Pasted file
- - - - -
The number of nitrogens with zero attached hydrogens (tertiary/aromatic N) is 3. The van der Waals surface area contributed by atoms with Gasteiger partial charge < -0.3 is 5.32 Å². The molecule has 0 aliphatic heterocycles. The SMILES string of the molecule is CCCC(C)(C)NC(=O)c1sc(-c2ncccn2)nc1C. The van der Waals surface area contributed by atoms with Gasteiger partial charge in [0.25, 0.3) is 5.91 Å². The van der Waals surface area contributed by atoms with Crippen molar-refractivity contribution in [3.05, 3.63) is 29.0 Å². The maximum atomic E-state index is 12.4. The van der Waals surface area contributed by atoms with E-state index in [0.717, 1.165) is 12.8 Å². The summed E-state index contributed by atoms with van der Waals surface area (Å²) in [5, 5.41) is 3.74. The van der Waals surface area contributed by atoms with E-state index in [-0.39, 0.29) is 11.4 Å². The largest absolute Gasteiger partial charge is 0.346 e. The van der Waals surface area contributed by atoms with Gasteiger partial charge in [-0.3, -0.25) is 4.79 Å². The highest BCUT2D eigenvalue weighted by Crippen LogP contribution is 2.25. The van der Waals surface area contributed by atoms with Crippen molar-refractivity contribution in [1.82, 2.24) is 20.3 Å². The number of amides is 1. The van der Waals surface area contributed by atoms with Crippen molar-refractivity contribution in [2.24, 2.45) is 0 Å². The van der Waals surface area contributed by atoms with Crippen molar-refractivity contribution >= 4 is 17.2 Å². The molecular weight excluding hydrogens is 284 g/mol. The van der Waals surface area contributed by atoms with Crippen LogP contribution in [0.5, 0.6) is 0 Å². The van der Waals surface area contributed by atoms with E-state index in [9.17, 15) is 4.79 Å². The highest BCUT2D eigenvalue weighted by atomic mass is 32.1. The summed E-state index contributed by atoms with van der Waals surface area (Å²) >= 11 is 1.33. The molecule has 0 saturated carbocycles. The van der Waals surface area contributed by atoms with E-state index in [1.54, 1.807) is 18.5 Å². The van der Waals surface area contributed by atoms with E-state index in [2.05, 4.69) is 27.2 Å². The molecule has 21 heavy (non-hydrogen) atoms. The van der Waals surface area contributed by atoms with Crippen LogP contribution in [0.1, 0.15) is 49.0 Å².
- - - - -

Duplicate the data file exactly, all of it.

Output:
The number of nitrogens with zero attached hydrogens (tertiary/aromatic N) is 3. The van der Waals surface area contributed by atoms with Gasteiger partial charge < -0.3 is 5.32 Å². The molecule has 0 aliphatic heterocycles. The SMILES string of the molecule is CCCC(C)(C)NC(=O)c1sc(-c2ncccn2)nc1C. The van der Waals surface area contributed by atoms with Gasteiger partial charge in [0.25, 0.3) is 5.91 Å². The van der Waals surface area contributed by atoms with Crippen molar-refractivity contribution in [3.05, 3.63) is 29.0 Å². The maximum atomic E-state index is 12.4. The van der Waals surface area contributed by atoms with E-state index in [0.717, 1.165) is 12.8 Å². The summed E-state index contributed by atoms with van der Waals surface area (Å²) in [5, 5.41) is 3.74. The van der Waals surface area contributed by atoms with E-state index in [-0.39, 0.29) is 11.4 Å². The largest absolute Gasteiger partial charge is 0.346 e. The van der Waals surface area contributed by atoms with Gasteiger partial charge in [-0.3, -0.25) is 4.79 Å². The highest BCUT2D eigenvalue weighted by Crippen LogP contribution is 2.25. The van der Waals surface area contributed by atoms with Crippen molar-refractivity contribution in [1.82, 2.24) is 20.3 Å². The number of amides is 1. The van der Waals surface area contributed by atoms with Crippen molar-refractivity contribution in [2.24, 2.45) is 0 Å². The van der Waals surface area contributed by atoms with Crippen molar-refractivity contribution >= 4 is 17.2 Å². The molecular weight excluding hydrogens is 284 g/mol. The van der Waals surface area contributed by atoms with Crippen LogP contribution in [0.5, 0.6) is 0 Å². The van der Waals surface area contributed by atoms with E-state index in [9.17, 15) is 4.79 Å². The highest BCUT2D eigenvalue weighted by atomic mass is 32.1. The summed E-state index contributed by atoms with van der Waals surface area (Å²) >= 11 is 1.33. The molecule has 0 saturated carbocycles. The van der Waals surface area contributed by atoms with E-state index in [1.54, 1.807) is 18.5 Å². The van der Waals surface area contributed by atoms with E-state index in [2.05, 4.69) is 27.2 Å². The molecule has 21 heavy (non-hydrogen) atoms. The van der Waals surface area contributed by atoms with Crippen LogP contribution in [0.1, 0.15) is 49.0 Å².